As they say, “Dumb as a fox.” Attitudinally provocative “Challenger” brands have long been around for decades using contrarian positioning (The UNCOLA!) to separate them from the more normative incumbent brands in a given category. But in recent years with disruption strategy almost becoming the expected method of launching every new product, we seem to see more brands becoming the champions for disaffected consumer segments by promising a substantially better product or deal and by attacking the category leader with advertising featuring a loud, irreverent or downright outrageous brand persona. More or less censorship free online media have also opened the door to the use of profanity and lowbrow bathroom humor by some Challenger brands to create even greater juxtaposition between the new upstarts and the brands they mean to steal share from.
Dollar Shave Club with its use of the outspoken and sight-gag-triggering CEO who drops the F-bomb when he states the company’s slogan (Our Blades Are F***ing Great.), is a great example.
Viral contagion via social media is what is really afoot here and what’s not to like about enthusiastic fans sharing their favorite funny advertisement with what can mushroom into exposure to millions of their friends and followers—potentially saving the brand from a heavy investment in advertising media. After several years of viral contagion of their funny ads, Dollar Shave Club recently went more mainstream with its media by buying a $4.5 million Super Bowl spot for an ad that featured its still outrageously maverick Challenger brand tone and manner.
Poo-Pourri was the viral pass along TV spot poster child this last holiday season. This scent-masking solution for telltale bathroom odors was quite the pet rock gag gift for Christmas, but really came to life when the recipient was directed to a URL featuring a very proper sounding young British woman who proceeded to describe the product’s unique selling proposition with every crude number two bathroom reference under the sun. The “Girls Don’t Poop” commercial was a side-splitter and went wildly viral.
The latest entry in the Challenger brand with viral contagion ambitions is my client, LostGolfBalls.com. A leading used ball brand that recovers, cleans, tests and sterilizes 40 million near-new golf balls a year for resale at half the price of brand new balls of every top brand, LGB competes with the mostly mom and pop operations that also serve this niche market. Or do they really?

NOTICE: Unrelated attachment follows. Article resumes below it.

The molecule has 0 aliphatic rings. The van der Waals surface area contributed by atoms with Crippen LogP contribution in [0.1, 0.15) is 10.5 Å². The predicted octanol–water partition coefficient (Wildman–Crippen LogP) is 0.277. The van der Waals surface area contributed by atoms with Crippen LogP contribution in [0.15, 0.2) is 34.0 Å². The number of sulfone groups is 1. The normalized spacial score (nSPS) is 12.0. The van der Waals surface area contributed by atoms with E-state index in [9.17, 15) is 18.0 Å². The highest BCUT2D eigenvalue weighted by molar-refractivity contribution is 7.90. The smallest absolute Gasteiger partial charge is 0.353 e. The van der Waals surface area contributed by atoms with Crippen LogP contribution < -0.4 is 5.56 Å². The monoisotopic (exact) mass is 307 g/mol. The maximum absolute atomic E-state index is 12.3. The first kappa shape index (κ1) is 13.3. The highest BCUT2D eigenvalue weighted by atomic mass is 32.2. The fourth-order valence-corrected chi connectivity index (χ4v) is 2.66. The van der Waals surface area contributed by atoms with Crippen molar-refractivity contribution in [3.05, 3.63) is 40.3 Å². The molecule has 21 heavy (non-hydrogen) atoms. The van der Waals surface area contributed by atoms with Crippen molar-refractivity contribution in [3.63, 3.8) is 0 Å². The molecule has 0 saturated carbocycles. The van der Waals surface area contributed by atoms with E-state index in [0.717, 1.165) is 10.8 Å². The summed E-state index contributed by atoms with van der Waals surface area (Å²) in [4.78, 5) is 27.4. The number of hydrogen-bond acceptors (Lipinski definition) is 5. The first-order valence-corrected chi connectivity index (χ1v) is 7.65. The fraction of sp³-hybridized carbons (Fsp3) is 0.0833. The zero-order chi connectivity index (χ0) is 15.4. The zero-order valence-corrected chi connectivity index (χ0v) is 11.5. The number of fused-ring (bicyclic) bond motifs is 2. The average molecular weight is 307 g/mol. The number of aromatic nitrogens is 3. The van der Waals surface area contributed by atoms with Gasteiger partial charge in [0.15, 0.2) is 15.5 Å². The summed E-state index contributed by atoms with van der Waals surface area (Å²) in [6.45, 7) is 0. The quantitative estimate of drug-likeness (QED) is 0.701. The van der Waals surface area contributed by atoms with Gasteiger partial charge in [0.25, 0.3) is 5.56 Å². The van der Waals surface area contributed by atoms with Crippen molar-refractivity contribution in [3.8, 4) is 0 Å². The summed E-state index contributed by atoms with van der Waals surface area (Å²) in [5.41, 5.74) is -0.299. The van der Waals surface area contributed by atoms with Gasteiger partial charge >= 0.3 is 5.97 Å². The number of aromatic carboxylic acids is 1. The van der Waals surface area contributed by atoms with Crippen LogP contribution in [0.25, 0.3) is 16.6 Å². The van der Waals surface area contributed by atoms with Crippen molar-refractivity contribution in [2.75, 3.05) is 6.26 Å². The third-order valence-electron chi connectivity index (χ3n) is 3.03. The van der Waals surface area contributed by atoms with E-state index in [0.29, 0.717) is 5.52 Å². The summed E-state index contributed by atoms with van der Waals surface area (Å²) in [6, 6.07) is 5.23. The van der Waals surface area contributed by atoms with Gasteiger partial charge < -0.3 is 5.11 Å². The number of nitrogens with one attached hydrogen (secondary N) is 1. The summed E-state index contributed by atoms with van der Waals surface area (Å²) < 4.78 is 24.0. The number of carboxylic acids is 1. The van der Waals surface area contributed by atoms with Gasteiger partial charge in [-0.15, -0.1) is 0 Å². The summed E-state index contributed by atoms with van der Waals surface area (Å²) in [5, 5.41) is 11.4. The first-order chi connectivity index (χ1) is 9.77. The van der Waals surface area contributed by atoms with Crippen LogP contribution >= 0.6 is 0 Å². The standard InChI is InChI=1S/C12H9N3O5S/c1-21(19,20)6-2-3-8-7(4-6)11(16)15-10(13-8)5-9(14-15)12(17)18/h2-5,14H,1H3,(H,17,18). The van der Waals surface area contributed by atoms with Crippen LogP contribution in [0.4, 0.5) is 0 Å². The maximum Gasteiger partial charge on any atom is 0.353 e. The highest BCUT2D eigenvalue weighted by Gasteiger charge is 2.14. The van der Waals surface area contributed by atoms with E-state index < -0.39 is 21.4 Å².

I would contend that since research shows that most of the 24 million golfers in this country are not familiar with the concept of buying used golf balls--let alone the brand options-- the real competition for Lost Golf Balls is the new golf ball brands. Therefore, awareness and trial are the objectives for LGB. Since the most established brands like Titleist and Callaway have tremendous appeal to status-conscious golfers, a broader, everyman golfer demo was chosen along with an irreverent Challenger brand personality. The new video ad for Lost Golf Balls is a direct response one with a six free balls trial offer.
What makes it really unusual is the explanation given for how Lost Golf Balls gets its balls. The spot features a smarmy spokesman who is literally a golf ball magnet and is repeatedly struck by golf balls, which then stick to him, as he moves about the golf course and even when at the 19th hole bar or in the parking lot. And as with the single most popular and most repeated gag on America’s Funniest Videos, this fellow is struck by a lot of balls in the …well you get the idea.
Let me know whether you like the strategy and spot or not. Initial response says it’s definitely “a keeper”. Let us know what you think and share the spot with others if it makes you chuckle.
Topics: Successful Marketing Strategies, Product Strategy, Business Growth Strategy, Brand Management, consumer productsThu, Apr 7, 2016